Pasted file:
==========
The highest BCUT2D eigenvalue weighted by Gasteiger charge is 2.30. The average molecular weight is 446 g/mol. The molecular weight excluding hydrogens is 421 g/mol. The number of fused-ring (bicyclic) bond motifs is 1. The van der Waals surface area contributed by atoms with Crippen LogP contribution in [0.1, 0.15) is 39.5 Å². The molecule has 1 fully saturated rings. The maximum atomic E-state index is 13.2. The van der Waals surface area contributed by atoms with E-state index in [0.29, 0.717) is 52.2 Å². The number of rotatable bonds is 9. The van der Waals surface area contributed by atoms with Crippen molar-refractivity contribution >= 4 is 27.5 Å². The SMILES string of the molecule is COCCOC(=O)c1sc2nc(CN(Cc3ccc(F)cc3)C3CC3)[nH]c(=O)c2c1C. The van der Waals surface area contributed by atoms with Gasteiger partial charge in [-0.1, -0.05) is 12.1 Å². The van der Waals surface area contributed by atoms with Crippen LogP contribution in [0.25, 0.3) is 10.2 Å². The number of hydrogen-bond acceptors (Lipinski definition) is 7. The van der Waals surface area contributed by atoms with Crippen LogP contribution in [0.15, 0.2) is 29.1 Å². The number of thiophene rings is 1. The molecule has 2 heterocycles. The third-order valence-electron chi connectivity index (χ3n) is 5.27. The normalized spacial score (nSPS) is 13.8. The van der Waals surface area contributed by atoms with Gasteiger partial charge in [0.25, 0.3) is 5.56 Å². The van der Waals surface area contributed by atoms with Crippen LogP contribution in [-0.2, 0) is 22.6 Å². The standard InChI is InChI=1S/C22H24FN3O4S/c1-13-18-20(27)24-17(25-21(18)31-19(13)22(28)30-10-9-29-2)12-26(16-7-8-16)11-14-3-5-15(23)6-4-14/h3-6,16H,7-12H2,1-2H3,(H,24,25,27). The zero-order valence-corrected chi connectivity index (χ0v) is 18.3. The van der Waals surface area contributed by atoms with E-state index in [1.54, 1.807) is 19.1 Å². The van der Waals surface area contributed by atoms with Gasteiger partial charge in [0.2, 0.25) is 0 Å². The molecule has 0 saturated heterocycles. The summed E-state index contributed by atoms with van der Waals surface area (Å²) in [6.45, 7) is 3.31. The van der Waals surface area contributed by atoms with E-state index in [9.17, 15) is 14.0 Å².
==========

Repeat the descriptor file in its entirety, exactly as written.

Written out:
The highest BCUT2D eigenvalue weighted by Gasteiger charge is 2.30. The average molecular weight is 446 g/mol. The molecular weight excluding hydrogens is 421 g/mol. The number of fused-ring (bicyclic) bond motifs is 1. The van der Waals surface area contributed by atoms with Crippen LogP contribution in [0.1, 0.15) is 39.5 Å². The molecule has 1 fully saturated rings. The maximum atomic E-state index is 13.2. The van der Waals surface area contributed by atoms with E-state index in [0.29, 0.717) is 52.2 Å². The number of rotatable bonds is 9. The van der Waals surface area contributed by atoms with Crippen molar-refractivity contribution >= 4 is 27.5 Å². The SMILES string of the molecule is COCCOC(=O)c1sc2nc(CN(Cc3ccc(F)cc3)C3CC3)[nH]c(=O)c2c1C. The van der Waals surface area contributed by atoms with Gasteiger partial charge in [-0.1, -0.05) is 12.1 Å². The van der Waals surface area contributed by atoms with Crippen LogP contribution in [0.25, 0.3) is 10.2 Å². The number of hydrogen-bond acceptors (Lipinski definition) is 7. The van der Waals surface area contributed by atoms with Crippen LogP contribution in [0.15, 0.2) is 29.1 Å². The number of thiophene rings is 1. The molecule has 2 heterocycles. The third-order valence-electron chi connectivity index (χ3n) is 5.27. The normalized spacial score (nSPS) is 13.8. The van der Waals surface area contributed by atoms with Gasteiger partial charge in [0.25, 0.3) is 5.56 Å². The van der Waals surface area contributed by atoms with Crippen LogP contribution in [-0.2, 0) is 22.6 Å². The standard InChI is InChI=1S/C22H24FN3O4S/c1-13-18-20(27)24-17(25-21(18)31-19(13)22(28)30-10-9-29-2)12-26(16-7-8-16)11-14-3-5-15(23)6-4-14/h3-6,16H,7-12H2,1-2H3,(H,24,25,27). The zero-order valence-corrected chi connectivity index (χ0v) is 18.3. The van der Waals surface area contributed by atoms with E-state index in [1.54, 1.807) is 19.1 Å². The van der Waals surface area contributed by atoms with Gasteiger partial charge in [0.2, 0.25) is 0 Å². The molecule has 0 saturated heterocycles. The summed E-state index contributed by atoms with van der Waals surface area (Å²) in [6.45, 7) is 3.31. The van der Waals surface area contributed by atoms with E-state index in [9.17, 15) is 14.0 Å².